Dear Amy: As Thanksgiving approaches and we are setting the table for three instead of 14, I took a moment for a reality check.
I remembered when my daughters were in college and clued me into the Wednesday night tradition of going to a bar to fortify oneself for the strain of being with all those relatives.
I remembered those disastrous Thanksgivings, with the barbecued turkey that meant no gravy for Grandpa’s mashed potatoes.
Or the year the dining room table, extended with all its leaves, started to sag in the middle and my brother dove underneath to support it while yelling for C-clamps.
I remembered the horrendous travel problems, like when my sister was five hours late because of traffic in the pre-cellphone days and my mother suggested calling the state police every 10 minutes for accident reports.
Perhaps, it will be a good year to quietly laugh at those Thanksgivings past and accept the pause in the tradition this year.
Perhaps, reflecting with gratitude about each person you are missing will be like a palate-cleansing course in the meal of life. Keep trusting that there will be a bigger turkey next year.
And thank you, Amy, for all the wisdom and compassion you dish out!
Dear Thankful: Your beautiful note perfectly conveys the complicated feelings many Americans are having this Thanksgiving.
Your email also arrived on the morning of my Aunt Jean’s death. Because of the pandemic, her daughters could only visit her through a window until hospice care liberated them and they could be with her in person at the very end.
Aunt Jean was the last of the legendary "Mighty Queens of Freeville," four fierce and funny women whose influence shows up in this column regularly.
And Aunt Jean always made the gravy.
Yes, the groaning feast table will be much lighter this year. But I hope your message will inspire families to count our many blessings, remember with joy those who can’t be with us, and promise to put aside our differences when we finally feast together in person.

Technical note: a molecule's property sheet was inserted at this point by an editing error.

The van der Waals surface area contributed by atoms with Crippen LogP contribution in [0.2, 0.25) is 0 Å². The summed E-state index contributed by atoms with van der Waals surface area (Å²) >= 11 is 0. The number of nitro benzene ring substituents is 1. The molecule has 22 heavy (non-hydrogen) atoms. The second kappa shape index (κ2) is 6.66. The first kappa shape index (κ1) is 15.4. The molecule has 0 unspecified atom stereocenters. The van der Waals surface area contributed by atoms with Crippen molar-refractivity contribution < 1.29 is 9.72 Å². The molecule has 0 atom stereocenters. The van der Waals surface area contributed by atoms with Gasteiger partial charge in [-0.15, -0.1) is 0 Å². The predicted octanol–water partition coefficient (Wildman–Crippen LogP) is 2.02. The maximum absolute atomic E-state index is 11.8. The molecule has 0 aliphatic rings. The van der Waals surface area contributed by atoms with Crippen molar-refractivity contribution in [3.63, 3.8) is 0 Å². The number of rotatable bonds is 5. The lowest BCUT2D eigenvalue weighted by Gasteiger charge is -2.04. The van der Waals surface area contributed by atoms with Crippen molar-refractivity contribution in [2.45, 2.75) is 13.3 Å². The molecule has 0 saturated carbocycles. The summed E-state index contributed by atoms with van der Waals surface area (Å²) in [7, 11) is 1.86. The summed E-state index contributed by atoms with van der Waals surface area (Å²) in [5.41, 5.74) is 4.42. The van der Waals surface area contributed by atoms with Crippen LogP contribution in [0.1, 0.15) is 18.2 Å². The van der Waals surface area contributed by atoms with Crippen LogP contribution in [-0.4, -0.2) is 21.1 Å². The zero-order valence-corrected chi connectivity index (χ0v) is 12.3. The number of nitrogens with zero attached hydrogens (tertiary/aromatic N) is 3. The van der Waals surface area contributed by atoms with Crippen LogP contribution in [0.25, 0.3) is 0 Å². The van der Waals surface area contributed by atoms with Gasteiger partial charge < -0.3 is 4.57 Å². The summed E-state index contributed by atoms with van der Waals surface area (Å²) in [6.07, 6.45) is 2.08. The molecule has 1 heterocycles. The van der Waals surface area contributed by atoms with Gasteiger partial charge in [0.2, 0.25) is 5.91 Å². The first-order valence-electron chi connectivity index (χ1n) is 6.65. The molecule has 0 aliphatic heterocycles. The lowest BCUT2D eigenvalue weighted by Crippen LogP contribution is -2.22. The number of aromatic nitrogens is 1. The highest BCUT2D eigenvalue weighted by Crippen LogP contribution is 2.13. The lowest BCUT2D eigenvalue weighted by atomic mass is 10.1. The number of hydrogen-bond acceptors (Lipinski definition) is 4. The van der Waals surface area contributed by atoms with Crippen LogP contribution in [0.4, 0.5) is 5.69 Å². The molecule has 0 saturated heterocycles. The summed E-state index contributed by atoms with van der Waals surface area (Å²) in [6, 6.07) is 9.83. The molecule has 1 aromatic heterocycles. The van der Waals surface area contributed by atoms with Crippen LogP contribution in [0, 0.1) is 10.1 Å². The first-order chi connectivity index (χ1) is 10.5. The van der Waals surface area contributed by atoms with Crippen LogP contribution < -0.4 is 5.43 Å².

This year, as I do every year, I will be at the little church in my hometown, cooking and serving a Thanksgiving meal to people who would not have one, otherwise. We’re doing a "take out" service, and I’ll be making the gravy.
Dear Amy: I live in a very small community. In my circle of friends, we’ve agreed to not discuss politics. It has kept the peace and preserved our good relationships.
However, the fact that one of our friends insists on flying a large Confederate flag is becoming impossible to ignore.
A couple of brave folks have asked about the significance and have been lectured with monologues about Southern history and being a proud American.
My husband told the couple that flying the flag would be akin to my flying the Nazi Swastika flag to "honor" my mother’s German heritage (she was in a concentration camp as a young teen). This reasoning was dismissed.
Neighbors have emailed and asked for the flag to be removed, and the emails are proudly displayed in the couple’s home as "Joke of the Week."
Neighbors on both sides have moved within the last month.
What can we say or do? It seems that they are firmly entrenched, and we should just give it up and lose the friendship. Your wisdom?
— Fair and Balanced
Dear Fair and Balanced: Backyard bullhorns usually lose their volume when people start ignoring their cries for attention. Flying their Confederate flag is one thing. Lecturing you on its "heritage" interpretation is another thing. Posting emails questioning their choice in order to deride the people writing them is the last thing.
Yes, they are firmly entrenched. Yes, you should give up trying to communicate with them about this, and yes, if their lives are now all about this flag, then your friendship will die.
You might also want to exercise your own First Amendment right and fly the good old Stars and Stripes (if you don’t already), and post a Black Lives Matter sign if you want to, demonstrating that this country is supposed to be big enough, and broad enough, for everyone.
Dear Amy: "Curious, in Silver Spring, MD" wondered why people consume alcohol, noting that it is a dangerous drug.
Thank you for standing up for legal-age people’s right to consume alcohol, safely.
— Safe Drinker
Dear Drinker: Alcohol is indeed a dangerous drug, causing untold damage to people around the world. But yes, it can be consumed safely.